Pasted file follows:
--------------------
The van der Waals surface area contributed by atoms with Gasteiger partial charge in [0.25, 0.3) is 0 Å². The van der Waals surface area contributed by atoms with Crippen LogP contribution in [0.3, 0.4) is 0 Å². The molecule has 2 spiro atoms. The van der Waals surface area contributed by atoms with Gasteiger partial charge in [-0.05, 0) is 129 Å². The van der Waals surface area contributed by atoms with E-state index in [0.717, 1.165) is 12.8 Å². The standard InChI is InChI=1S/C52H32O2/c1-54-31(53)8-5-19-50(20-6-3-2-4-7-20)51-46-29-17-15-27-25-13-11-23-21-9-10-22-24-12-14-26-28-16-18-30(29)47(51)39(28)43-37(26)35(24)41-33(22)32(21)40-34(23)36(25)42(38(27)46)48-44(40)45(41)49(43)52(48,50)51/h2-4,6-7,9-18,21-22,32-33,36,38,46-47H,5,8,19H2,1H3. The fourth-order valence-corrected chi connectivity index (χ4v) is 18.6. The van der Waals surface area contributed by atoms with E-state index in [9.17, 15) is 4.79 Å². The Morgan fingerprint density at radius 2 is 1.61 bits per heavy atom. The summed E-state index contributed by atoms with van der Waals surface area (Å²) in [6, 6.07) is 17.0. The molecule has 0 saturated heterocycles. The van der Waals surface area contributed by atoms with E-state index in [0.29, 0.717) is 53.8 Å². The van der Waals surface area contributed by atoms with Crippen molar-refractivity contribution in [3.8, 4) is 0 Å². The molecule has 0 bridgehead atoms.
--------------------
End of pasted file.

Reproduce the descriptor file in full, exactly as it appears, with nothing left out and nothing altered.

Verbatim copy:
The van der Waals surface area contributed by atoms with Gasteiger partial charge in [0.25, 0.3) is 0 Å². The van der Waals surface area contributed by atoms with Crippen LogP contribution in [0.3, 0.4) is 0 Å². The molecule has 2 spiro atoms. The van der Waals surface area contributed by atoms with Gasteiger partial charge in [-0.05, 0) is 129 Å². The van der Waals surface area contributed by atoms with E-state index in [0.717, 1.165) is 12.8 Å². The standard InChI is InChI=1S/C52H32O2/c1-54-31(53)8-5-19-50(20-6-3-2-4-7-20)51-46-29-17-15-27-25-13-11-23-21-9-10-22-24-12-14-26-28-16-18-30(29)47(51)39(28)43-37(26)35(24)41-33(22)32(21)40-34(23)36(25)42(38(27)46)48-44(40)45(41)49(43)52(48,50)51/h2-4,6-7,9-18,21-22,32-33,36,38,46-47H,5,8,19H2,1H3. The fourth-order valence-corrected chi connectivity index (χ4v) is 18.6. The van der Waals surface area contributed by atoms with E-state index in [9.17, 15) is 4.79 Å². The Morgan fingerprint density at radius 2 is 1.61 bits per heavy atom. The summed E-state index contributed by atoms with van der Waals surface area (Å²) in [6, 6.07) is 17.0. The molecule has 0 saturated heterocycles. The van der Waals surface area contributed by atoms with E-state index in [0.29, 0.717) is 53.8 Å². The van der Waals surface area contributed by atoms with Crippen molar-refractivity contribution in [3.8, 4) is 0 Å². The molecule has 0 bridgehead atoms.